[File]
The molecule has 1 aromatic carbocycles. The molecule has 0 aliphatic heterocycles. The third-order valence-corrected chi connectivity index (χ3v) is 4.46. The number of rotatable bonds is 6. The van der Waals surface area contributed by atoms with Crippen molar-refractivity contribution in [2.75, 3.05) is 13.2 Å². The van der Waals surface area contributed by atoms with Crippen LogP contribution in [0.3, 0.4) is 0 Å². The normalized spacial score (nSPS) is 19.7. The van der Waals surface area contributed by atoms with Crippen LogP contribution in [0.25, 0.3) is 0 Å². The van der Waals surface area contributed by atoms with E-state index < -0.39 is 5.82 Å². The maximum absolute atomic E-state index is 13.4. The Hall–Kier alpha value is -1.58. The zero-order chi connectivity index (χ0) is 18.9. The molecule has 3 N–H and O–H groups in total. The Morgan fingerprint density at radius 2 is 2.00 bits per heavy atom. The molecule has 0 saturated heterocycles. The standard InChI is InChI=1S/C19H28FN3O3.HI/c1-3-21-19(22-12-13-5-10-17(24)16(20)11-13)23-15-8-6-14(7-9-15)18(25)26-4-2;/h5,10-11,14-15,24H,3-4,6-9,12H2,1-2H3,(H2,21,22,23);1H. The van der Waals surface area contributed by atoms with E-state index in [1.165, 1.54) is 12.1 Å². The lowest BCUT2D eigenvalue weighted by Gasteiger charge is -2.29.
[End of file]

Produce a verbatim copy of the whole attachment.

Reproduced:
The molecule has 1 aromatic carbocycles. The molecule has 0 aliphatic heterocycles. The third-order valence-corrected chi connectivity index (χ3v) is 4.46. The number of rotatable bonds is 6. The van der Waals surface area contributed by atoms with Crippen molar-refractivity contribution in [2.75, 3.05) is 13.2 Å². The van der Waals surface area contributed by atoms with Crippen LogP contribution in [0.3, 0.4) is 0 Å². The normalized spacial score (nSPS) is 19.7. The van der Waals surface area contributed by atoms with Crippen LogP contribution in [0.25, 0.3) is 0 Å². The van der Waals surface area contributed by atoms with E-state index < -0.39 is 5.82 Å². The maximum absolute atomic E-state index is 13.4. The Hall–Kier alpha value is -1.58. The zero-order chi connectivity index (χ0) is 18.9. The molecule has 3 N–H and O–H groups in total. The Morgan fingerprint density at radius 2 is 2.00 bits per heavy atom. The molecule has 0 saturated heterocycles. The standard InChI is InChI=1S/C19H28FN3O3.HI/c1-3-21-19(22-12-13-5-10-17(24)16(20)11-13)23-15-8-6-14(7-9-15)18(25)26-4-2;/h5,10-11,14-15,24H,3-4,6-9,12H2,1-2H3,(H2,21,22,23);1H. The van der Waals surface area contributed by atoms with E-state index in [1.165, 1.54) is 12.1 Å². The lowest BCUT2D eigenvalue weighted by Gasteiger charge is -2.29.